by Sara Freund
Warehouses, factories and distribution hubs don’t conjure up images of green design. At least not yet.
Green building has advanced way past grass on a rooftop. New technology, lighter soil and innovative ways to utilize rooftop space could help the industrial sector adopt sustainable design.
Office buildings, retail and luxury apartment towers haven’t had a problem going green—city hall, the Rock n’ Roll McDonald’s and the Aqua Tower are all examples of this. But industrial buildings are different. Dirt can get heavy, and the roof on top of a 500,000-square-foot facility might not be built to support the weight of a garden, which can reach up to 50 pounds a square foot. Other hurdles include affordability, extra planning effort and older structures being unable to accommodate extra weight.
As technology advances, some of those problems get solved. OMNI Ecosystems, a company that creates living infrastructure, has developed an extremely light and biodiverse growing medium, called Infinity Media. If you’re wondering how you make dense dirt lighter, OMNI Founder and chief executive officer Molly Meyer simplifies the explanation by likening the process to a popcorn maker. All the same material is there; it’s just popped with air so that per-square-foot it weighs as little as 15 pounds.
The lighter soil can grow everything from lawns, flower fields, veggies and even small apple trees. The plant index from The Roof Crop, which farms and maintains roofs from OMNI Ecosystems, lists five varieties of broccoli, two kinds of kale, six types of tomatoes and more obscure greens like Pak Choi and Mizuna. OMNI Ecosystems just harvested its own rooftop this spring that grows specialty greens for James Beard-nominated Momotaro on Randolph Street.
The company also learned wheat does well on rooftops, too. When OMNI was hired to install a wildflower meadow on top of Studio Gang’s Chicago office, it was too late in the season for the flowers. So they planted a winter wheat as a place holder and were surprised to come back in the spring to find an abundance of the crop. The Roof Crop had students in its after-school program harvest the wheat, Baker Miller then made flour out of the grain and the students made cookies.
The changes in green design could make it a more attractive and feasible option for industrial buildings, too. That’s what the US Green Building Council is hoping will happen. The industrial sector faces a unique set of challenges and can be more complicated than projects within other sectors. That’s why USGBC, which oversees the LEED certification process, created an initiative to help industrial facilities obtain LEED certification.
One of the green industrial projects that the USGBC highlights in its industrial report last year was Method’s South Side Soapbox. The 22-acre site has a 230-foot wind turbine generating half the building’s electrical consumption, a rooftop greenhouse farmed by Gotham Greens and solar-tracking trees in the parking lot.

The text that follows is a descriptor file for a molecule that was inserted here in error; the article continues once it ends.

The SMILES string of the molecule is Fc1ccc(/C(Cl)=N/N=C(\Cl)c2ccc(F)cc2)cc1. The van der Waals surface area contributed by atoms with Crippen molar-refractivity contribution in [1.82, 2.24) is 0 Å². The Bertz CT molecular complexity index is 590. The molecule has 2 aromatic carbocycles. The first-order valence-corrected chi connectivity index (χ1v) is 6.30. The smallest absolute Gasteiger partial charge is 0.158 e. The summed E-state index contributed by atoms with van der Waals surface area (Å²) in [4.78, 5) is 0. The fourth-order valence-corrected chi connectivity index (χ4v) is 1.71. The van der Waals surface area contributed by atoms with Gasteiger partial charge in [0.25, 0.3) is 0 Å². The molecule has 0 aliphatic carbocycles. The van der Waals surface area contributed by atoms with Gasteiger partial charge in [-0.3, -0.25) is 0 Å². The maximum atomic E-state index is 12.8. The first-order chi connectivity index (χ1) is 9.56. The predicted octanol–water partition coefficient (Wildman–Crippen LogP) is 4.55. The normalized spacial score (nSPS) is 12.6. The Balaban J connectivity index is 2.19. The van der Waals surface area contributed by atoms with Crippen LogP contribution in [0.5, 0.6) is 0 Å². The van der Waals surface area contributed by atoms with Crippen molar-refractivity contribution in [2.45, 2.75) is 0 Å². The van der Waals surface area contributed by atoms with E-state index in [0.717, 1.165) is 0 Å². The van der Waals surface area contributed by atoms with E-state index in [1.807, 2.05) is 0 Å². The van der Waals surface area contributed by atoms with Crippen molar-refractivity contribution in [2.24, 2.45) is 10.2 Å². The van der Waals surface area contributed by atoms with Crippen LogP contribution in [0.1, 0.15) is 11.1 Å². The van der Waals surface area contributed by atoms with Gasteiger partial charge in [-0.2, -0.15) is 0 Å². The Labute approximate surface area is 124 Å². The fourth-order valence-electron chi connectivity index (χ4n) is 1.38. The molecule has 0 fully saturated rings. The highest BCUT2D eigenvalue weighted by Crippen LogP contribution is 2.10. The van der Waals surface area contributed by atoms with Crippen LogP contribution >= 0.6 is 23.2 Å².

Roger Schickedantz, director at William McDonough + Partners, worked on the team that designed Method’s facility. “Method is fairly unique,” he said. “We’ve had a couple clients like this but it’s not very common, yet.”
Gotham Greens, a company similar to The Roof Crop, farms Method’s 75,000-square-foot green house and grows up to 10 million heads of leafy greens and herbs year-round for grocery stores and restaurants. Businesses like this give buildings a way to monetize an otherwise unused space.
If one city can push for green industrial buildings, it’s Chicago.
“Green building is really dependent on policy,” said Meyer. It began with Mayor Daley and his initiative for green roofs, she said. Mayor Emanuel has continued the effort by recently committing to power all city-owned buildings exclusively with renewable energy by 2025.
Setting requirements and providing incentives have been a driving force in making Chicago a global leader in the green roof movement and number of LEED certified projects, according to the mayor’s office. The most recent statistic from 2013 says that more than 500 buildings have green roofs, totaling about 5.5-million-square-feet.
“I think the greatest thing would be if industrial buildings started using green roofs,” said Meyer. “You look at some of these massive spaces with totally unused space. There’s storm water flowing off and the urban heat island effect intensifying, natural habitats have been replaced, energy not being optimized. Green roofs help with that and on top of everything you’ve got just the feel good aspect of people wanting to go to work in a place that is uplifting.”
Rooftop farming might take some time to catch on in the industrial sector but changes in technology might make the shift easier. Looking to the future, Schickedantz goal is for factory design to use a little to leave a big impact. “Finding new ways to use what we already have, that’s where we are headed,” he said.